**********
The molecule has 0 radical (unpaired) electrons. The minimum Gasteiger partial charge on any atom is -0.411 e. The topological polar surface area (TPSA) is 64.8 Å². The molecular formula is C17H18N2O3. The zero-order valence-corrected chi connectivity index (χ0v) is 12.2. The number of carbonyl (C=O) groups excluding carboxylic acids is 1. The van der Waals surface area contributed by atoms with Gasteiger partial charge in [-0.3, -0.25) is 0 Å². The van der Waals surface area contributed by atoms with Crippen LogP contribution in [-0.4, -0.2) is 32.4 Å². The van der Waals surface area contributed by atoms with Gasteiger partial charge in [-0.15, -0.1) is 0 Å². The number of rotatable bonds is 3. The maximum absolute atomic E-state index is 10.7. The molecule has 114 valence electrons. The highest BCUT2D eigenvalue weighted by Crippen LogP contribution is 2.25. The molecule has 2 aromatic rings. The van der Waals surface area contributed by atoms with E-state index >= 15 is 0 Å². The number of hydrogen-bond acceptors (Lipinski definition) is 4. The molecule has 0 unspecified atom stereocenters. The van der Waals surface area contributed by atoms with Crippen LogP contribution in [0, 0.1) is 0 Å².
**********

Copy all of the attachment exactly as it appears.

The molecule has 0 radical (unpaired) electrons. The minimum Gasteiger partial charge on any atom is -0.411 e. The topological polar surface area (TPSA) is 64.8 Å². The molecular formula is C17H18N2O3. The zero-order valence-corrected chi connectivity index (χ0v) is 12.2. The number of carbonyl (C=O) groups excluding carboxylic acids is 1. The van der Waals surface area contributed by atoms with Gasteiger partial charge in [-0.3, -0.25) is 0 Å². The van der Waals surface area contributed by atoms with Crippen LogP contribution in [-0.4, -0.2) is 32.4 Å². The van der Waals surface area contributed by atoms with Gasteiger partial charge in [-0.15, -0.1) is 0 Å². The number of rotatable bonds is 3. The maximum absolute atomic E-state index is 10.7. The molecule has 114 valence electrons. The highest BCUT2D eigenvalue weighted by Crippen LogP contribution is 2.25. The molecule has 2 aromatic rings. The van der Waals surface area contributed by atoms with E-state index >= 15 is 0 Å². The number of hydrogen-bond acceptors (Lipinski definition) is 4. The molecule has 0 unspecified atom stereocenters. The van der Waals surface area contributed by atoms with Crippen LogP contribution in [0, 0.1) is 0 Å².